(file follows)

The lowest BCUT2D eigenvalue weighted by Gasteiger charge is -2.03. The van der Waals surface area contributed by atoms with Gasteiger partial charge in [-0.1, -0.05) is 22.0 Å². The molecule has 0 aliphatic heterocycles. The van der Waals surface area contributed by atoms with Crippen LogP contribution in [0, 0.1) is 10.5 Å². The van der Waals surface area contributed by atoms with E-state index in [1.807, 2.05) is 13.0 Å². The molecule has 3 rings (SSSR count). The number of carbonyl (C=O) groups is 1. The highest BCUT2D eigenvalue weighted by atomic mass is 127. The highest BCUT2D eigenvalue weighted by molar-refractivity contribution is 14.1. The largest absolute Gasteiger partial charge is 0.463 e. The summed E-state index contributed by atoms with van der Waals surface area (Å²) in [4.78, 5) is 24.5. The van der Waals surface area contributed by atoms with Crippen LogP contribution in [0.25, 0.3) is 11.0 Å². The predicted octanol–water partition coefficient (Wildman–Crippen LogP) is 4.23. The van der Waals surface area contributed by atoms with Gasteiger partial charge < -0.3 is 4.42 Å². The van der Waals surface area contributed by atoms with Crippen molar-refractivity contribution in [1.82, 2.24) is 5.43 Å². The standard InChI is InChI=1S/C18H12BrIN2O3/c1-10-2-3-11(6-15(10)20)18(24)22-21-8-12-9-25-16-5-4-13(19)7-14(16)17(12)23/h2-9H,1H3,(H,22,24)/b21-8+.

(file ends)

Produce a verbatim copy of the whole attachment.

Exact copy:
The lowest BCUT2D eigenvalue weighted by Gasteiger charge is -2.03. The van der Waals surface area contributed by atoms with Gasteiger partial charge in [-0.1, -0.05) is 22.0 Å². The molecule has 0 aliphatic heterocycles. The van der Waals surface area contributed by atoms with Crippen LogP contribution in [0, 0.1) is 10.5 Å². The van der Waals surface area contributed by atoms with E-state index in [1.807, 2.05) is 13.0 Å². The molecule has 3 rings (SSSR count). The number of carbonyl (C=O) groups is 1. The highest BCUT2D eigenvalue weighted by atomic mass is 127. The highest BCUT2D eigenvalue weighted by molar-refractivity contribution is 14.1. The largest absolute Gasteiger partial charge is 0.463 e. The summed E-state index contributed by atoms with van der Waals surface area (Å²) in [4.78, 5) is 24.5. The van der Waals surface area contributed by atoms with Crippen LogP contribution in [0.25, 0.3) is 11.0 Å². The predicted octanol–water partition coefficient (Wildman–Crippen LogP) is 4.23. The van der Waals surface area contributed by atoms with Gasteiger partial charge < -0.3 is 4.42 Å². The van der Waals surface area contributed by atoms with Crippen molar-refractivity contribution in [1.82, 2.24) is 5.43 Å². The standard InChI is InChI=1S/C18H12BrIN2O3/c1-10-2-3-11(6-15(10)20)18(24)22-21-8-12-9-25-16-5-4-13(19)7-14(16)17(12)23/h2-9H,1H3,(H,22,24)/b21-8+.